By DAVID KRAFT
“Nuclear Hostage Crisis: Day 2,363”
Yes, that’s right. It was March 9, 2014, when Exelon announced that it would close its nuclear plants if the Illinois legislature, under House Speaker Michael Madigan’s watchful eye, did not bail them out. The jobs that would be lost! More dirty fossil fuel burned! Tax bases destroyed! The horror!
So in 2016 the General Assembly approved a 10-year, $2.35 billion subsidy of two nuclear power plants owned by Exelon — effectively it paid a ratepayer-funded ransom to Exelon’s nuclear hostage crisis fund.
Crisis averted, right? Wrong. Exelon returns with more ingenious ways of legally extorting ratepayer funds through proposed legislation, which unfortunately for them Gov. J.B. Pritzker doesn’t like — perhaps in no small part due to the FBI’s investigation of suspected illegal lobbying practices that produced the first $2.35 billion bailout.
Exelon’s response? Yet another nuclear hostage crisis!
Recently, Exelon announced potential 2021 closure dates for its Byron and Dresden nuclear plants. Both were also on Exelon’s 2014 closure list.
Earlier this same week, Moody’s Investment Services released a report torpedoing both the long ridiculous claims of “cheap” nuclear power and the opportunistic pro-nuclear claim of nuclear being needed to address the climate crisis.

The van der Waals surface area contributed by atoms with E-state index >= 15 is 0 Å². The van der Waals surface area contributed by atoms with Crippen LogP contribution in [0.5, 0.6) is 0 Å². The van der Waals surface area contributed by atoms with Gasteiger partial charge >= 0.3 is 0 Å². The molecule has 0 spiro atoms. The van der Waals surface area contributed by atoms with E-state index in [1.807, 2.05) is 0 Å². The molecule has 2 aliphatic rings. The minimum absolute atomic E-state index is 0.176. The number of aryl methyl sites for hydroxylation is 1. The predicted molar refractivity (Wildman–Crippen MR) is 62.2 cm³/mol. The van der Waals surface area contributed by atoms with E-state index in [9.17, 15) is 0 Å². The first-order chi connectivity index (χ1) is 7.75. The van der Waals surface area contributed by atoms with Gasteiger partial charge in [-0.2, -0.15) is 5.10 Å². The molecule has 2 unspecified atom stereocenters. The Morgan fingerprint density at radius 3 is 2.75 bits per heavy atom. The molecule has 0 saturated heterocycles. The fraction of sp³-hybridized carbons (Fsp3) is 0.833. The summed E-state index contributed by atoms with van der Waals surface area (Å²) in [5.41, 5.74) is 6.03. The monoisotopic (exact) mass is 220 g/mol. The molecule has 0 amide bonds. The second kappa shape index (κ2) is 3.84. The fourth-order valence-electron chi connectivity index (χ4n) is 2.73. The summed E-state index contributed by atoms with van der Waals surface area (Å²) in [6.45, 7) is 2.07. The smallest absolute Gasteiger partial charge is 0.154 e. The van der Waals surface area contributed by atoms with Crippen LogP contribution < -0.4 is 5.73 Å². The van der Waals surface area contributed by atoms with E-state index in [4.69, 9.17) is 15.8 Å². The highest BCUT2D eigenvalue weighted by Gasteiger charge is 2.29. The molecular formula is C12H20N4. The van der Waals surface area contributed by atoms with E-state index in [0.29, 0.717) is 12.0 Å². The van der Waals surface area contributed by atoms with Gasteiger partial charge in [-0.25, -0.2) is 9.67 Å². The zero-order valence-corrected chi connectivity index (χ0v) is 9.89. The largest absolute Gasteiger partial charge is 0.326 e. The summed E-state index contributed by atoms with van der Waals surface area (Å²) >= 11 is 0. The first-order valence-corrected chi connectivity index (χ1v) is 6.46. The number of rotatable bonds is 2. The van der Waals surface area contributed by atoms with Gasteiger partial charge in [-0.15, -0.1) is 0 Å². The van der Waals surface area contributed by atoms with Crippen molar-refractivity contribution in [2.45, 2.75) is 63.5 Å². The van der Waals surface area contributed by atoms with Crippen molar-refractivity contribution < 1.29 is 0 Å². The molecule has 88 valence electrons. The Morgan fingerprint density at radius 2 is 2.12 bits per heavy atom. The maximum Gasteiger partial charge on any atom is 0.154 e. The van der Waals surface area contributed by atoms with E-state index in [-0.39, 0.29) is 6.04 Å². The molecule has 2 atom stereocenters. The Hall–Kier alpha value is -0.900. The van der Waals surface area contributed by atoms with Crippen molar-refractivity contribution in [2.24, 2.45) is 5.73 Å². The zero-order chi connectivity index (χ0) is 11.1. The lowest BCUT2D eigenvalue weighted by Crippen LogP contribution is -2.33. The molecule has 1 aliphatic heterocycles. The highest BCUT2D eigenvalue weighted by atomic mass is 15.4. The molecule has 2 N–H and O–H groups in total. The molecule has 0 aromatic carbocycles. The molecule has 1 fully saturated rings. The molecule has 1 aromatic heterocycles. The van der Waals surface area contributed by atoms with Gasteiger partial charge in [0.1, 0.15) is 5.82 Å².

The report states:
- Climate hazards are likely to worsen for nuclear power plant operators over the next two decades, with severity varying by region.
- Ultimate credit impact depends on the ability of plant operators to invest in mitigating measures to manage risks.
English translation: Running nuclear plants safely in an increasingly climate-disrupted world is going to cost more money — if they can even run at all.
The conclusion from Moody’s analysis is simple: In an increasingly climate-disrupted world, nuclear power anywhere will be more costly, under constant and unpredictable threat and may not even be capable of generating power. If Exelon’s reactors are unprofitable now, what will they be in such a future? It’s a dangerous gamble — environmentally and economically — to rely on nuclear in energy planning. Therefore, no amount of creative financing, subsidies or bailouts in any form is justifiable or should be approved.
As if to prove the point, during the same week, two reactors in France faced reduced power or total shutdown because of drought — precisely when needed most.
Exelon’s Illinois reactors already experienced shutdowns or drastic power curtailments during the drought of 1988, losing or curtailing over 100 reactor-days of operation between June and September due to low water levels and higher water temperatures in the rivers, and again during droughts in 2005, 2006 and 2012. The reactors were unavailable when needed most to meet the severe power demands during those heat waves, which were “climate disruption lite.” Future predicted conditions will be more severe and unpredictable.